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HOU@SEA: Harang two-hits Astros, strikes out 10

SEATTLE -- Veteran right-hander Aaron Harang bounced back in a big way Tuesday night with a two-hit shutout, and Raul Ibanez launched his 13th home run of the year as the Mariners topped the Astros, 4-0.

Harang, 35, lasted just 2 1/3 innings in his previous outing, getting shelled by the Yankees, but the big man delivered a strong outing against Houston, improving to 3-6 with his second shutout in his past four starts as he struck out 10 with no walks.

"He was fantastic," said Mariners manager Eric Wedge. "When he commands his fastball and it rides like it was tonight and he's able to leverage it downhill and climb when he wants to, he's real good. When he does that, his secondary stuff is locked in, too, and that's what you saw tonight."

Ibanez hit his second home run in as many nights against the Astros and has cranked out 11 long balls in his past 26 games to provide some needed punch for the Mariners. The 41-year-old left fielder ranks second on the club behind Kendrys Morales with 32 RBIs.

"I've been swinging better," said Ibanez, who had two of Seattle's seven hits. "I've been getting the fat part of the bat on the ball and doing whatever I can to help the team win. I'm not thinking about it a whole lot."

Nor is he thinking about his advancing age, as he continues helping a young team with both his experience and bat.

"I don't know what 41 is supposed to feel like," he said. "I don't even know what that means. I feel good, doing my thing and preparing every day the best I can to help the team win."

The Mariners held onto their third-place standing in the American League West at 29-37 overall and clinched a series victory with the win, having beaten the Astros in the first two games entering Wednesday's finale. Seattle is now 4-4 against Houston this season after dropping two series earlier in the year.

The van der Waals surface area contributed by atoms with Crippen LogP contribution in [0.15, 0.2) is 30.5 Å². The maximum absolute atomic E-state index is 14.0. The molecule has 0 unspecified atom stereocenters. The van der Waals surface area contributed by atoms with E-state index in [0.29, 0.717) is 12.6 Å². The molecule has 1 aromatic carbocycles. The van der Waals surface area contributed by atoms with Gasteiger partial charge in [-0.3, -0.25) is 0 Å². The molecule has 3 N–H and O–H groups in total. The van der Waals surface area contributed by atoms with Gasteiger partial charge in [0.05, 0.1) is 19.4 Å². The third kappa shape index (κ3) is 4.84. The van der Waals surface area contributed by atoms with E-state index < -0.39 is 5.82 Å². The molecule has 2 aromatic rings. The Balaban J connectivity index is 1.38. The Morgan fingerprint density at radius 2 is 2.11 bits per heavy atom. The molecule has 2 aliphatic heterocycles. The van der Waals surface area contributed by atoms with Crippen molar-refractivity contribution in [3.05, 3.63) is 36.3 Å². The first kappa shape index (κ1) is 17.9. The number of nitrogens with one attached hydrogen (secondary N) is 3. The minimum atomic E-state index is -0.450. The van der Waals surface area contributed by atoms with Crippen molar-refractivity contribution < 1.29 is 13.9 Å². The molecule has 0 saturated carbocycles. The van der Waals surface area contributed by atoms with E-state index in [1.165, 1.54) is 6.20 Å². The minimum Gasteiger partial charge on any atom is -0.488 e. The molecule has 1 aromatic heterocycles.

Harang has been erratic this season after being acquired from the Rockies in an early-season trade and is carrying a 5.60 ERA, but has now thrown quality starts in five of his last seven outings. He allowed just three baserunners -- a single in the second, an error on Brendan Ryan in the sixth and a base hit in the eighth.

The 15-year veteran also threw a shutout on May 27 with a four-hitter against the Padres and now has eight in his career. The last time he had two in the same season was 2006 while with the Reds.

"Some days you go out there and feel great and can throw any pitch whenever you want in a count, and other days, you just pray you can throw one pitch for a strike," said Harang. "When you can throw any pitch for strikes and get ahead early, it makes all the difference in the world."

The long-time Reds starter has beaten Houston in six straight starts, dating back to 2009, going 6-0 with a 2.04 ERA. This time he took advantage of the aggressiveness of a young Astros lineup by getting ahead early in counts and keeping them off-balance.

"He pretty much attacked the zone," said Astros skipper Bo Porter. "I don't think it was anything that we were not prepared for, it just seemed like he missed barrels and changed speeds when he needed to."

The Mariners pushed across runs in the first and second, and both were aided by Astros errors when relatively routine throws in from the outfield skittered past the cutoff man on doubles, allowing runners to take third.

Endy Chavez took the extra base on a leadoff double, with an error charged to shortstop Ronny Cedeno when right fielder Trevor Crowe's throw got away. Chavez then scored on a wild pitch.

Nick Franklin led off the second with a near-identical play, doubling to the right-center gap and hustling to third when Crowe's throw again rolled away from several scrambling infielders. Franklin scored on a sacrifice fly by Michael Saunders for a 2-0 lead.

Both those runs were earned, but the Astros certainly helped out again on the heels of a three-error outing Monday, when two runs were unearned in Seattle's 3-2 win.

The Mariners added an insurance run in the eighth, when Chavez hit his second double of the night, moved to third on Ryan's sharp grounder to first and scored on Kyle Seager's single.

"It's huge, doing the little things," said Ibanez. "Brendan moving a guy over, Kyle getting the big knock. In the first, Endy taking advantage of the relay throw and then Franklin doing it as well. Especially with a young guy like Nick doing that, the play wasn't over. He's playing to win. It was great to see the way we ran the bases. We took advantage of their mistakes."

"You've got to do that," said Wedge. "If you're not banging the baseball around, then situationally, you've got to be better. You've got to execute and play heads-up baseball."

Morales, the Mariners' leading hitter, was scratched from the lineup about 90 minutes before the game with a sore back. But Ibanez provided some pop with his sixth-inning home run and Harang did the rest as Seattle improved to 5-4 on its homestand.

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